Yoga Twists for Digestion

One thing I am thankful for in this pandemic is that when working from home I found myself forming the habit of doing some easy yoga stretches in the morning, between tasks, after work, and before bedtime. Now that I’m no longer working from home, I still try to carry on with that habit. I’m not into hardcore, aggressive exercises (I know I should do more of those…), and I can’t force myself to like meditation, but I’m loving the peace that yoga brings me and I can really feel where I need more work on in my body! It’s almost like knowing yourself (your body) better!

Some people may find yoga to be too slow and that “when you’re not sweating, you’re not exercising”. But oh man, it can be sweaty and intense when you progress! There’s always room for improvement for a seemingly simple stretch, and there’s always a more challenging pose that you can work on as your next new goal!

When should you do yoga after eating?

Yoga can even be a digestive aid. The general rule of thumb is to wait at least 2-3 hours after eating a meal (or 1 hour after having a light snack) before practicing yoga so that your body have time to digest.

But of course our body don’t just digest in 2-3 hours time, it works 24/7! To give our body a little digestive and healing power boost, some yoga stretches can be really helpful, especially poses that involve twists!

Why does twists help with digestion?

When you’re doing a twist, you’re essentially pressing your digestive organs by putting more weight on them, which causes a temporary decrease in blood flow in that area. Upon releasing from the twist, there’s a gentle increase of blood flow back to that area and thus increasing the circulation of oxygen and nutrients which help those organs to function efficiently. To sum up, twists are great for creating movement in and around our organs by encouraging mobility and motility.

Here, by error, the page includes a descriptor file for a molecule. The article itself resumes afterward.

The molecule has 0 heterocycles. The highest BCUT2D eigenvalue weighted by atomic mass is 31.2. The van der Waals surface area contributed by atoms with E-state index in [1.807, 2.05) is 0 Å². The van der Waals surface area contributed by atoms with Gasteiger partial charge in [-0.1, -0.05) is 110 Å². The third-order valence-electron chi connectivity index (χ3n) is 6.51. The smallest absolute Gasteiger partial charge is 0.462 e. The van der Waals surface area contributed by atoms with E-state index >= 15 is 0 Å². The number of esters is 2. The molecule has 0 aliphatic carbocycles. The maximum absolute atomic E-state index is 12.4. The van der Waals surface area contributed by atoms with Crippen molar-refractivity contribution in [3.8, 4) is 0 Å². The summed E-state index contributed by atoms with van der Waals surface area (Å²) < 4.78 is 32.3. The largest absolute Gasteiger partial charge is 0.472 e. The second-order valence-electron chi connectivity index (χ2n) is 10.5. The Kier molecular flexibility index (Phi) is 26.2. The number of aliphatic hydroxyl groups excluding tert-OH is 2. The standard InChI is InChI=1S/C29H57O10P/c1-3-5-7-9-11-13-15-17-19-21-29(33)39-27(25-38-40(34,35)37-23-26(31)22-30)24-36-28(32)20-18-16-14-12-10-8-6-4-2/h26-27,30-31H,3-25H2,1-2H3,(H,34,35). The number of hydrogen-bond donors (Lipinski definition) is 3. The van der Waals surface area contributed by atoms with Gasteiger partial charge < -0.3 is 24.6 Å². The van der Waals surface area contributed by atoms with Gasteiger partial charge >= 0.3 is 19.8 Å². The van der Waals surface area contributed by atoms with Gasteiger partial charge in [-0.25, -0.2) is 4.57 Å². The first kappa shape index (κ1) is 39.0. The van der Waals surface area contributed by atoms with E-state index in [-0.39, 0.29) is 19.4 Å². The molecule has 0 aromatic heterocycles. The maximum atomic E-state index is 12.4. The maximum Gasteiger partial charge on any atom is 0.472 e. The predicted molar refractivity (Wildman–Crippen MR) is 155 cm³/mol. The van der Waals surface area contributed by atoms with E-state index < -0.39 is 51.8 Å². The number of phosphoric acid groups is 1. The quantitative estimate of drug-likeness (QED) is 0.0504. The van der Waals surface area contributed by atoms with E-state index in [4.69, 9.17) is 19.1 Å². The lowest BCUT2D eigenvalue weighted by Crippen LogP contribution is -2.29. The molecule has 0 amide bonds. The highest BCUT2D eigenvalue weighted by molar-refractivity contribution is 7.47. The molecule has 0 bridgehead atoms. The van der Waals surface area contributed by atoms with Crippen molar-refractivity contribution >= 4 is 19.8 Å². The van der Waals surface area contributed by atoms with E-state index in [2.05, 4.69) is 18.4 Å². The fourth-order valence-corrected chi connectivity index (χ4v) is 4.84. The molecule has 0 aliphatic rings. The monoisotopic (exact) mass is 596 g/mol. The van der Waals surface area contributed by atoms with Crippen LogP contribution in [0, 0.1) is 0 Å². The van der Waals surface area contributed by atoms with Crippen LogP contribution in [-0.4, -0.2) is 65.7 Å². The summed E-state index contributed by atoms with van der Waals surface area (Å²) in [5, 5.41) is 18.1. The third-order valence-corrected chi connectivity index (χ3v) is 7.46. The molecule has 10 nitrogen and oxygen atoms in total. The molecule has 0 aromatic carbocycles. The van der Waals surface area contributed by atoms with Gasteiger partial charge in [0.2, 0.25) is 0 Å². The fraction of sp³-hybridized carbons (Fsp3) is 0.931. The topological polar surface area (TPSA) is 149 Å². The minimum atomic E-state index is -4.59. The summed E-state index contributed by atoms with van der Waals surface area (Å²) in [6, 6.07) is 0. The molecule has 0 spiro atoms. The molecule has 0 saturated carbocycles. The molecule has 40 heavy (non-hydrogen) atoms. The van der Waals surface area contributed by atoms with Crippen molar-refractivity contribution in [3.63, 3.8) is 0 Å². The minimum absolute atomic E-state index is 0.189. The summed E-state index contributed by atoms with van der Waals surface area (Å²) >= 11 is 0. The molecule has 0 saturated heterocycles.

To take a deeper dive in how yoga helps with digestion and “move things along”, let’s talk about how our colon (aka. large intestine) functions. The colon consists of 4 sections: ascending, transverse, descending, and sigmoid colon, all named for the way our colon moves waste toward the rectum. Therefore, by twisting to the right first, we open up the ascending colon to help the content (stool) move up to the transverse colon. Next, by twisting to the left, we encourage the stool to travel down the descending colon and towards the “exit route”.

Diagram from

How to do twists for digestion?

  • Twist to the right first, then to the left (see above on the why!)
  • Keep breathing through the twists (inhales are for length and opening before twists, while exhales are for deepening folds and twists.)
  • Keep the twists even (helps keep your body in balance)
  • Listen to your body (don’t force yourself into any pose that doesn’t feel right to you – if you feel pinching and pain, you’re probably doing a bit too much! Ease in to the pose and do what you can)


Yin yoga (slower pace)
Vinyasa Flow (faster pace)

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